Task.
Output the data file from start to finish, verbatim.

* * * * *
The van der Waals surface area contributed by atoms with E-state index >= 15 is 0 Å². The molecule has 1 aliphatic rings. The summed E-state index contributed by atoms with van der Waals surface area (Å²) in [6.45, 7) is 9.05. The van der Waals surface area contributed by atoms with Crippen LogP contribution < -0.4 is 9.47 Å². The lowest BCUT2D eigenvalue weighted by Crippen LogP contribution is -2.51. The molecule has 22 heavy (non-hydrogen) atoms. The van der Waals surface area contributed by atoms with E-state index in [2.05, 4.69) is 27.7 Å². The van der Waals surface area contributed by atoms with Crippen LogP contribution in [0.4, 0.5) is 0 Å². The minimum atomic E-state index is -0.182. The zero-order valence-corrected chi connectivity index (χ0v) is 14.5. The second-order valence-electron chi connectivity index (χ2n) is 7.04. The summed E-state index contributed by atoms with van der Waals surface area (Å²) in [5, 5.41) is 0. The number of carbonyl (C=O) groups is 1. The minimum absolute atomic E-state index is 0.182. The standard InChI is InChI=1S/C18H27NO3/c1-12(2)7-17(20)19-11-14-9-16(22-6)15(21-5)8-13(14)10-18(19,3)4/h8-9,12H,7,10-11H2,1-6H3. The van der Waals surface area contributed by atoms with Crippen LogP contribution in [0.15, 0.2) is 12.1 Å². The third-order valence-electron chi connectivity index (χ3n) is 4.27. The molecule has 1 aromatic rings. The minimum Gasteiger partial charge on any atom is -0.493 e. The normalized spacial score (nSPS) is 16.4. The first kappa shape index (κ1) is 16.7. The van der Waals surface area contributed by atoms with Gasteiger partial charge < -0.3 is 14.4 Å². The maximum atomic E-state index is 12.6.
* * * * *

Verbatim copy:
The van der Waals surface area contributed by atoms with E-state index >= 15 is 0 Å². The molecule has 1 aliphatic rings. The summed E-state index contributed by atoms with van der Waals surface area (Å²) in [6.45, 7) is 9.05. The van der Waals surface area contributed by atoms with Crippen LogP contribution < -0.4 is 9.47 Å². The lowest BCUT2D eigenvalue weighted by Crippen LogP contribution is -2.51. The molecule has 22 heavy (non-hydrogen) atoms. The van der Waals surface area contributed by atoms with E-state index in [2.05, 4.69) is 27.7 Å². The van der Waals surface area contributed by atoms with Crippen LogP contribution in [0.4, 0.5) is 0 Å². The minimum atomic E-state index is -0.182. The zero-order valence-corrected chi connectivity index (χ0v) is 14.5. The second-order valence-electron chi connectivity index (χ2n) is 7.04. The summed E-state index contributed by atoms with van der Waals surface area (Å²) in [5, 5.41) is 0. The number of carbonyl (C=O) groups is 1. The minimum absolute atomic E-state index is 0.182. The standard InChI is InChI=1S/C18H27NO3/c1-12(2)7-17(20)19-11-14-9-16(22-6)15(21-5)8-13(14)10-18(19,3)4/h8-9,12H,7,10-11H2,1-6H3. The van der Waals surface area contributed by atoms with Crippen LogP contribution in [0.15, 0.2) is 12.1 Å². The third-order valence-electron chi connectivity index (χ3n) is 4.27. The molecule has 1 aromatic rings. The minimum Gasteiger partial charge on any atom is -0.493 e. The normalized spacial score (nSPS) is 16.4. The first kappa shape index (κ1) is 16.7. The van der Waals surface area contributed by atoms with Gasteiger partial charge < -0.3 is 14.4 Å². The maximum atomic E-state index is 12.6.